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Abraj Al-Kuwait

Kuwait Towers
Kuwait Towers

Abraj Al-Kuwait will be nominated as a single monument. It is to be noted that this building is considered to be part of a nation-wide network of infrastructural water supply and reservoirs which consist of 31 more water towers (known as the mushroom towers) that are strategically distributed in groups around the country, and are connected to the distribution grid of the two already built distillation seawater plants.

This ambitious national project was part of the country’s large scale modernization process undergoing since the first shipment of oil in 1946, and essential to ensure an effective system of water distribution to a growing population, until then supplied by tank trucks.

A new modern system of fresh water distribution and reservoir was commissioned in 1965 by the Ministry of Electricity and Water (MEW) to the Swedish architectural and engineering firm VBB (Vattenbyggnadsbyran AB), with Sune Lindstrom as Chief Architect for the whole project.

Due to its prominent location at the north east corner of the metropolitan area, overlooking Kuwait bay and the Arabian Gulf, special attention was given to this group of towers; therefore, the architectural work was awarded to architect Malene Bjorn.
This group of towers was given the name “Kuwait Towers” which translates to Arabic as Abraj AI-Kuwait, and since its opening on February 26th1977, has been regarded as a symbol of national identity.

Abraj Al-Kuwait is located on the waterfront on a small peninsula in the northern part of Kuwait City. Such important location made H.H. the Amir of Kuwait Sheikh Jaber Al-Ahmed Al-Sabah request for an exclusive design that could make a difference in the bay’s skyline. In order to achieve the challenge of reconciling the water reservoir function with a pleasant design. Accordingly, VBB asked for the collaboration of the Bjorn & Bjorn Design AB led by the Danish architect Malene Bjorn in 1967.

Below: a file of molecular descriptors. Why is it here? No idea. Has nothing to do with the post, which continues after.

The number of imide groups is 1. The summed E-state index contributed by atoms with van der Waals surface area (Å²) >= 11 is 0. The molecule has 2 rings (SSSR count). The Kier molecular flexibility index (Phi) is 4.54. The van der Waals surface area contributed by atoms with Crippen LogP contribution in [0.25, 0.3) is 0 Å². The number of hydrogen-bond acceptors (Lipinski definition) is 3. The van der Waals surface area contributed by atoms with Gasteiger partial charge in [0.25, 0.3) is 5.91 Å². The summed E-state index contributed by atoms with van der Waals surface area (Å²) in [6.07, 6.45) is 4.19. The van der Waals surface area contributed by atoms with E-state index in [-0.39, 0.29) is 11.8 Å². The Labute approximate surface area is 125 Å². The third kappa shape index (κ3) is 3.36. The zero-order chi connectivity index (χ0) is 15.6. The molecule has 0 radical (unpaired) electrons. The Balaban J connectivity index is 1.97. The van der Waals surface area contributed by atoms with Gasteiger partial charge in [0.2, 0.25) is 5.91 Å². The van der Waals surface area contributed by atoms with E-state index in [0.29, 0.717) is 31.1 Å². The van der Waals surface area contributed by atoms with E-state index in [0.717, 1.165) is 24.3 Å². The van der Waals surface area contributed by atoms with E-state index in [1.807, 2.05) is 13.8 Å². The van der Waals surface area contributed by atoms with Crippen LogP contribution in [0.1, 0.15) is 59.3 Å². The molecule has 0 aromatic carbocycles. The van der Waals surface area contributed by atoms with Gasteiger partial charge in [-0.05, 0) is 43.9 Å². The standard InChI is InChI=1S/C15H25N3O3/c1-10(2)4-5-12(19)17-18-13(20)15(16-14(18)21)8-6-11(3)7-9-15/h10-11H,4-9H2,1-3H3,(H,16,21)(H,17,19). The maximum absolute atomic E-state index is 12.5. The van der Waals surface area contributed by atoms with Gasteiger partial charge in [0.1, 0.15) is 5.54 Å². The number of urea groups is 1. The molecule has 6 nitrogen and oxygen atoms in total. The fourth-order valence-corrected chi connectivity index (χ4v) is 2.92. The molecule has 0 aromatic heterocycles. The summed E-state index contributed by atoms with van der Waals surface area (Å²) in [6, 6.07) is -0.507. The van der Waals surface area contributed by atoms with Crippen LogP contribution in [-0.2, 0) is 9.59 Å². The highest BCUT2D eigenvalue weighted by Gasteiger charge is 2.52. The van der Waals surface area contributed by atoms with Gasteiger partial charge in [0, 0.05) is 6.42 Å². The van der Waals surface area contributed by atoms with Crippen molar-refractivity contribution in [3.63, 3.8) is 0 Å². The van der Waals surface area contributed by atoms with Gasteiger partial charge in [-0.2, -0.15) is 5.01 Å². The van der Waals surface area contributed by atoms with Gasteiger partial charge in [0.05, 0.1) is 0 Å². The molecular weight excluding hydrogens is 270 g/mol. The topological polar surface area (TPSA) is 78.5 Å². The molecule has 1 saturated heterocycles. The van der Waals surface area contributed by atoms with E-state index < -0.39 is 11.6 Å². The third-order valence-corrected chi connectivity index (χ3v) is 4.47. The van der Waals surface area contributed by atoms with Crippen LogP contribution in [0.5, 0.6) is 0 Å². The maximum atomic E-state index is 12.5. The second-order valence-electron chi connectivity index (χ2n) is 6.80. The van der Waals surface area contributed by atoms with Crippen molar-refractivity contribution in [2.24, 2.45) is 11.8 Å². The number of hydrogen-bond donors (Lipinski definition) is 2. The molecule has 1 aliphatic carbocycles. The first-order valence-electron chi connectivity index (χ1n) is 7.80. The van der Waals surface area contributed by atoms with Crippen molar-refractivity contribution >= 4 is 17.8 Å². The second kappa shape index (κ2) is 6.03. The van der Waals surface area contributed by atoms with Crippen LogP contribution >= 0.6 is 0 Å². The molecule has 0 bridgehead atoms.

This group of towers became a composition of three spikes of different heights set out of the points of a triangle inside the circular perimeter of a green landscape base, combining a program to store 9000 cubic metres of water with a component of public facilities.

The tallest of the three towers with the height of 185m (at the time considered to be the highest in the Middle East) situates two spheres designed for public use. The largest sphere divided into two halves, the lower half is a water reservoir of 4500 cubic meters, while the upper half consist of an open-plan restaurant connected to other level by a smooth curved stairway that leads to a banquet hall with an interior garden. The second sphere, known as the viewing sphere, with two interior levels, is mostly covered by aluminium trusses fitted with triangular glass pieces which allow a full view of the city, sea and desert at 120m height with a 360° rotating platform. For the viewing and restaurant spheres, the visitor’s access is made at the ground level through the base of the tower, revolving the public around the mound across ramps and stairs with elegant balustrades.
The second tower has only one sphere with an exclusive function of water reservation. The third and smallest tower 100 meters tall in the form of an elegant white needle is purely sculptural and holds a floodlight system that illuminates the other two towers.

Constructed of concrete, in pure white, the final image get closes to a sculptural object ornamented by forty-one thousand enamelled steel disks in shades of blue, green, and grey, cladding the spheres, like the mosaic Islamic patterns. The tip of each tower, covered with stainless steel and acts as a lightning arrestor, also suggest the mosque minarets, as the spheres can be associated with domes. This Islamic symbolism together with the value of fresh water in such an arid country, allowed for a wider acceptance of this monumental structure as a national symbol.

Abraj Al-Kuwait is a unique and remarkable way of transforming pure engineering into pure architecture, between western technology and Islamic culture, contemporary requirements and ancient traditions, into a highly creative building. – UNESCO

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